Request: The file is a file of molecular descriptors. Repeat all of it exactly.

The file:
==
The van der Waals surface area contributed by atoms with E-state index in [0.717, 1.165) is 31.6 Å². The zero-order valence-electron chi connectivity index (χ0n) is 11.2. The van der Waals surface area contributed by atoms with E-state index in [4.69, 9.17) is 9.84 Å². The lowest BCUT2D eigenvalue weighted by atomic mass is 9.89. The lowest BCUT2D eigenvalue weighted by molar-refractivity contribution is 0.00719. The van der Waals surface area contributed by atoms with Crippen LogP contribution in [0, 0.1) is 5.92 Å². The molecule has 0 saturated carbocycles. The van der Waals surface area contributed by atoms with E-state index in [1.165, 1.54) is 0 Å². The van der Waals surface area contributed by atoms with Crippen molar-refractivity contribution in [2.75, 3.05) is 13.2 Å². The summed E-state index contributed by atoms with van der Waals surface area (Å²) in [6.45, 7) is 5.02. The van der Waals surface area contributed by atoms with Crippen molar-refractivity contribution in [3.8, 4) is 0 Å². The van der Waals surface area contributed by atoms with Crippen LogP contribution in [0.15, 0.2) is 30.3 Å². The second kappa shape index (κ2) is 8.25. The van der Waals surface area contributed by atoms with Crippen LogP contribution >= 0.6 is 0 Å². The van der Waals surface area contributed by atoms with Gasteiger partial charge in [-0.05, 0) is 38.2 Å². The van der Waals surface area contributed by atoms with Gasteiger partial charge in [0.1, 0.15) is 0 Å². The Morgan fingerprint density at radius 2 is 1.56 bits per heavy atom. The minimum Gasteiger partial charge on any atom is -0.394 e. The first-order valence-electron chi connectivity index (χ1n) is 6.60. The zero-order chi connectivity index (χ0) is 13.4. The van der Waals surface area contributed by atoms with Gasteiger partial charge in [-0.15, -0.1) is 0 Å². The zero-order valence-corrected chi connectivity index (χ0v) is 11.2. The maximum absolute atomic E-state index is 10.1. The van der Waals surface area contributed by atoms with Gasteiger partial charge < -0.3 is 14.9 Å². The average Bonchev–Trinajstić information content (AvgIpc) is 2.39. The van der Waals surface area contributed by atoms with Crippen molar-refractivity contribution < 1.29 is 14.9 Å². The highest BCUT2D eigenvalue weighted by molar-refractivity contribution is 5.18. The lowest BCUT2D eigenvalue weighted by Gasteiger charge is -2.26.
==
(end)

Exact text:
The van der Waals surface area contributed by atoms with E-state index in [0.717, 1.165) is 31.6 Å². The zero-order valence-electron chi connectivity index (χ0n) is 11.2. The van der Waals surface area contributed by atoms with E-state index in [4.69, 9.17) is 9.84 Å². The lowest BCUT2D eigenvalue weighted by atomic mass is 9.89. The lowest BCUT2D eigenvalue weighted by molar-refractivity contribution is 0.00719. The van der Waals surface area contributed by atoms with Crippen LogP contribution in [0, 0.1) is 5.92 Å². The molecule has 0 saturated carbocycles. The van der Waals surface area contributed by atoms with E-state index in [1.165, 1.54) is 0 Å². The van der Waals surface area contributed by atoms with Crippen molar-refractivity contribution in [2.75, 3.05) is 13.2 Å². The summed E-state index contributed by atoms with van der Waals surface area (Å²) in [6.45, 7) is 5.02. The van der Waals surface area contributed by atoms with Crippen molar-refractivity contribution in [3.8, 4) is 0 Å². The van der Waals surface area contributed by atoms with Crippen LogP contribution in [0.15, 0.2) is 30.3 Å². The second kappa shape index (κ2) is 8.25. The van der Waals surface area contributed by atoms with Crippen LogP contribution >= 0.6 is 0 Å². The van der Waals surface area contributed by atoms with Gasteiger partial charge in [-0.05, 0) is 38.2 Å². The van der Waals surface area contributed by atoms with Gasteiger partial charge in [0.1, 0.15) is 0 Å². The Morgan fingerprint density at radius 2 is 1.56 bits per heavy atom. The minimum Gasteiger partial charge on any atom is -0.394 e. The first-order valence-electron chi connectivity index (χ1n) is 6.60. The zero-order chi connectivity index (χ0) is 13.4. The van der Waals surface area contributed by atoms with Gasteiger partial charge in [-0.15, -0.1) is 0 Å². The zero-order valence-corrected chi connectivity index (χ0v) is 11.2. The maximum absolute atomic E-state index is 10.1. The van der Waals surface area contributed by atoms with Gasteiger partial charge < -0.3 is 14.9 Å². The average Bonchev–Trinajstić information content (AvgIpc) is 2.39. The van der Waals surface area contributed by atoms with Crippen molar-refractivity contribution < 1.29 is 14.9 Å². The highest BCUT2D eigenvalue weighted by molar-refractivity contribution is 5.18. The lowest BCUT2D eigenvalue weighted by Gasteiger charge is -2.26.